The Third, respects Jupiter, wherein Campani affirms he hath observed by the goodness of his Glasses, certain protuberancies and inequalities, much greater than those that have been seen therein hitherto. He addeth, that he is now observing, whether those sallies in the said Planet do not change their scituation, which if they should be found to do, he judgeth, that Jupiter might then be said to turn upon his Axe; which, in his opinion, would serve much to confirm the opinion of Copernicus. Besides this, he affirms, he hath remarked in the Belts of Jupiter, the shaddows of his Satellites, and followed them, and at length seen them emerge out of his Disk.
A Spot in one of the Belts of Jupiter.
The Ingenious Mr. Hook did, some moneths since, intimate to a friend of his, that he had, with an excellent twelve foot Telescope, observed, some days before, he than spoke of it, (videl. on the ninth of May, 1664, about 9 of the clock at night) a small Spot in the biggest of the 3 obscurer Belts of Jupiter, and that, observing it from time to time, he found, that within 2 hours after, the said Spot had moved from East to West, about half the length of the Diameter of Jupiter.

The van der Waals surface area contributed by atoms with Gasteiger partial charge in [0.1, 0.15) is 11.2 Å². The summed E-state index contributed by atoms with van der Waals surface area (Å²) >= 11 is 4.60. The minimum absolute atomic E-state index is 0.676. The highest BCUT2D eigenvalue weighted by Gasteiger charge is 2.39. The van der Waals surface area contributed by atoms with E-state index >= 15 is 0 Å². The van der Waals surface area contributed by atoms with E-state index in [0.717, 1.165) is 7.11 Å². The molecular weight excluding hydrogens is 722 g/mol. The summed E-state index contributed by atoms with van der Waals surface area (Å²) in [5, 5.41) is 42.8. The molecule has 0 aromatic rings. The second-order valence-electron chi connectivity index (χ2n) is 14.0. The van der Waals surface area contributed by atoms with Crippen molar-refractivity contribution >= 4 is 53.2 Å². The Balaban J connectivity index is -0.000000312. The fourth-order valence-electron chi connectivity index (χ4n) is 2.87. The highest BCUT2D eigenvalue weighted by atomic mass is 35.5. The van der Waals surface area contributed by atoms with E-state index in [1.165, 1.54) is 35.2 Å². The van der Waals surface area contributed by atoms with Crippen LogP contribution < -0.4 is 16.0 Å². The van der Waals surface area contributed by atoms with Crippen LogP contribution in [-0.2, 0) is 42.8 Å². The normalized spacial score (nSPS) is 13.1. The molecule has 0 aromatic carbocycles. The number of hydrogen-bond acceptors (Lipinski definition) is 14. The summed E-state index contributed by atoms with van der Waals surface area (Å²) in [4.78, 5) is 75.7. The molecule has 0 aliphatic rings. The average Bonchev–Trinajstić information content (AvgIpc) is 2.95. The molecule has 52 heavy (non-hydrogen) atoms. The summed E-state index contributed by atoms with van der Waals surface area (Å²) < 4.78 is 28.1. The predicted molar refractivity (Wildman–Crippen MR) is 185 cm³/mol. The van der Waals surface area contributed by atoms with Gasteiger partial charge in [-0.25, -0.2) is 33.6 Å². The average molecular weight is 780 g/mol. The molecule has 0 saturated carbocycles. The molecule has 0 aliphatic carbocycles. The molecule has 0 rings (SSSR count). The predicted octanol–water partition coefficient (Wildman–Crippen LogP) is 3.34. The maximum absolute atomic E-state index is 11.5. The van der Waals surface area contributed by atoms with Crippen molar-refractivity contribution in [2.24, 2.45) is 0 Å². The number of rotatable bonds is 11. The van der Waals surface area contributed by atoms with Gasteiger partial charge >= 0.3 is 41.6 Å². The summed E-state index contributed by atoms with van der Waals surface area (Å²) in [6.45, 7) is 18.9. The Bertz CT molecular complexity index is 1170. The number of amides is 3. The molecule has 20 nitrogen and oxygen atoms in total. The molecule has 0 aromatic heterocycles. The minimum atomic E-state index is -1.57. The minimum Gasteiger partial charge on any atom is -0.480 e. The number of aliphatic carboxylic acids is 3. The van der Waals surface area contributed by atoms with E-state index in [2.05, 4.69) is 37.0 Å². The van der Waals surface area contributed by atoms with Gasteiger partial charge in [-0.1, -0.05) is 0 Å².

The Motion of the late Comet prædicted.
There was lately sent to one of the Secretaries of the Royal Society a Packet, containing some Copies of a Printed Paper, Entituled, The Ephemerides of the Comet, made by the same Person, that sent it, called Monsieur Auzout, a French Gentleman of no ordinary Merit and Learning, who desired, that a couple of them might be recommended to the said Society, and one to their President, and another to his Highness Prince Rupert, and the rest to some other Persons, nominated by him in a Letter that accompanied this present, and known abroad for their singular abilities and knowledge in Philosophical Matters. The end of the Communication of this Paper was, That, the motion of the Comet, that hath lately appeared, having been prædicted by said Monsieur Au-